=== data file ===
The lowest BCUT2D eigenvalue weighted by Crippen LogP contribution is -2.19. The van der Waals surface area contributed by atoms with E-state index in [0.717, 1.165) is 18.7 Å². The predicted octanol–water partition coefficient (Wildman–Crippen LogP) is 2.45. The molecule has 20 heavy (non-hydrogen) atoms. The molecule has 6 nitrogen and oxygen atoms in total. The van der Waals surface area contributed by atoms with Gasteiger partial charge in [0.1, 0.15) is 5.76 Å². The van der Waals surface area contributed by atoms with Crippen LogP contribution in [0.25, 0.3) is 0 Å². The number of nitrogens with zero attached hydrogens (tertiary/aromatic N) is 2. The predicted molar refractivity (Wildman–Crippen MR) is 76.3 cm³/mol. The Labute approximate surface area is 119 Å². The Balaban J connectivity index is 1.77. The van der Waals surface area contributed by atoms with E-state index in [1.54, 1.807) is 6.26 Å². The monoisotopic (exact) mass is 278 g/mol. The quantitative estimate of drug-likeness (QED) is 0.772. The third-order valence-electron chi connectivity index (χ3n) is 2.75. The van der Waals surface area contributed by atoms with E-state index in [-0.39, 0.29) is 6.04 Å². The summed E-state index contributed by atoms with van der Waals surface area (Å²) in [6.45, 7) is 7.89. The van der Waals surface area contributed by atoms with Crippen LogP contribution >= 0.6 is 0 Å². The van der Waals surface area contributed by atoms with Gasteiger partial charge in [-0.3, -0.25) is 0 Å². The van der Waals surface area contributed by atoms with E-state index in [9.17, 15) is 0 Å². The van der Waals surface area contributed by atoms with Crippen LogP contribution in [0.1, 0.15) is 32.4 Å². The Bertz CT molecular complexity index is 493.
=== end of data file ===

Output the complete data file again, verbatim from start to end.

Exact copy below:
The lowest BCUT2D eigenvalue weighted by Crippen LogP contribution is -2.19. The van der Waals surface area contributed by atoms with E-state index in [0.717, 1.165) is 18.7 Å². The predicted octanol–water partition coefficient (Wildman–Crippen LogP) is 2.45. The molecule has 20 heavy (non-hydrogen) atoms. The molecule has 6 nitrogen and oxygen atoms in total. The van der Waals surface area contributed by atoms with Gasteiger partial charge in [0.1, 0.15) is 5.76 Å². The van der Waals surface area contributed by atoms with Crippen LogP contribution in [0.25, 0.3) is 0 Å². The number of nitrogens with zero attached hydrogens (tertiary/aromatic N) is 2. The predicted molar refractivity (Wildman–Crippen MR) is 76.3 cm³/mol. The Labute approximate surface area is 119 Å². The Balaban J connectivity index is 1.77. The van der Waals surface area contributed by atoms with E-state index in [1.54, 1.807) is 6.26 Å². The monoisotopic (exact) mass is 278 g/mol. The quantitative estimate of drug-likeness (QED) is 0.772. The third-order valence-electron chi connectivity index (χ3n) is 2.75. The van der Waals surface area contributed by atoms with E-state index in [-0.39, 0.29) is 6.04 Å². The summed E-state index contributed by atoms with van der Waals surface area (Å²) in [6.45, 7) is 7.89. The van der Waals surface area contributed by atoms with Crippen LogP contribution >= 0.6 is 0 Å². The van der Waals surface area contributed by atoms with Gasteiger partial charge in [-0.3, -0.25) is 0 Å². The van der Waals surface area contributed by atoms with E-state index in [9.17, 15) is 0 Å². The van der Waals surface area contributed by atoms with Crippen LogP contribution in [0.1, 0.15) is 32.4 Å². The Bertz CT molecular complexity index is 493.